Table 2 Male and female flowers number per plant of squash cv. Menina Brasileira Precoce, in different planting dates in winter, Sinop-MT. 

Sowing time does not influence the fruit growing rates. Itwas found that 15.7 % of the assessed fruits were harvestedsix days (70.7 GDA) after flower opening (DAF). Thesefruits’ fresh mass was 0.4343 kg (Table 3), on average;approximately 100 and 127.3 GDD (8 and 10 DAF). Harvestingpercentages were higher than 66.7 % and 87.6 %.However, it was observed that fruits required 179 GDD toreach the harvesting point; they showed no massive increasein comparison to fruits harvested in earlier GDDstages.

Table 3 Productive compounds of squash cv. Menina Brasileira Precoce, in different planting dates in winter,Sinop-MT. 

The fast growth of immature squash fruits is justified bythe localized distribution of flowers and fruits in the reproductivephase of cucurbits (Floss, 2006). Braga et al. (2011)found that the higher dry matter accumulation in the aerialpart of watermelon plants occurs at fruit onset and that thefruits are responsible for 63 % of the accumulated mass.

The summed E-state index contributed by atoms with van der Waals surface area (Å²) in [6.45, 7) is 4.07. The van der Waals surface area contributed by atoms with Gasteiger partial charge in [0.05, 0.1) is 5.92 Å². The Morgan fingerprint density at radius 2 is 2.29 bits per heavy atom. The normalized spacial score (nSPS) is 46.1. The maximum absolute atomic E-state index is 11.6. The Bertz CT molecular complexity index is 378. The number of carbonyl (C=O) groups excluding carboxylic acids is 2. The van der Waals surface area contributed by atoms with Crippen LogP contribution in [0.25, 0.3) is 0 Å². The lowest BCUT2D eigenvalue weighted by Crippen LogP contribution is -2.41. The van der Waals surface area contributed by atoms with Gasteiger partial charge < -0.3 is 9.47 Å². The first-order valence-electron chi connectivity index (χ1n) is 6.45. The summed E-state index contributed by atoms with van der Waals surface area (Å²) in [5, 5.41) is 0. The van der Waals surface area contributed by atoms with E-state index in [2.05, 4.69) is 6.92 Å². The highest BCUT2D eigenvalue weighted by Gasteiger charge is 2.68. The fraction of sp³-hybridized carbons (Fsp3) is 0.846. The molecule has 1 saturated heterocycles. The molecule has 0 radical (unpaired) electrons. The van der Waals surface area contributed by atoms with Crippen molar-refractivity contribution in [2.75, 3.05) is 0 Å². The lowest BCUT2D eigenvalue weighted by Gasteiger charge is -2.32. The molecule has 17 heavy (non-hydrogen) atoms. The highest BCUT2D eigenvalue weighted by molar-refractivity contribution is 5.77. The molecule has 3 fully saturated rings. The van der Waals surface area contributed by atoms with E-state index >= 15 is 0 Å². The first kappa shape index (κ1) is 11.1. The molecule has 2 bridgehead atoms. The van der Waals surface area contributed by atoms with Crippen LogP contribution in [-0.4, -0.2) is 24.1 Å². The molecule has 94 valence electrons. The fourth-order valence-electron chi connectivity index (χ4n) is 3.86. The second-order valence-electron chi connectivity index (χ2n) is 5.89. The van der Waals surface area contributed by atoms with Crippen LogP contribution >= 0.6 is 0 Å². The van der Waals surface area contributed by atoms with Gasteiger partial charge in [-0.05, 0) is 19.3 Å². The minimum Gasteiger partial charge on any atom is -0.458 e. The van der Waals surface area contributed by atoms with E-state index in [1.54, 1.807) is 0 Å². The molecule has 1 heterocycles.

Harvest time duration did not significantly differ betweendifferent sowing times (Table 3). Harvest times lasted from72 to 83-day intervals and from 1.5 to 2.4 fruits per harvest,on average. Table 4 shows the physical characteristics offruits harvested at different sowing times.

Table 4 Lenght, diameter, and fruits fresh mass of squash cv. Menina Brasileira Precoce, in different planting dates inwinter, Sinop-MT. 

The mean fruit length varied from 242.8 to 277.5 mm,whereas the apex diameters (near the peduncle) rangedfrom 48.2 to 58.6 mm, and the bulge diameter from 66.8 to76.3 mm. As for the relationship between the bulge and apexdiameters, it was observed that the planting dates influencedfruit shape and length. Longer length fruits had greater apexand bulge diameters; however, the diametric relations werelower (more elongated and thinner fruits). The mean of freshmass of each fruit ranged from 0.5288 to 0.7155 kg. Thesowing in July.25 led to greater dimension and fresh massfruits, as well as to smaller harvest number (10). With sowingat August.02.2013, Côrrea and Cardoso (2016) found meanvalues of 73.0 mm; 51.0 mm and 310 mm for bulge diameter,apex diameter, and length of squash fruit cv. MeninaBrasileira, in hot humid temperate climate (mesothermal) inBrazil.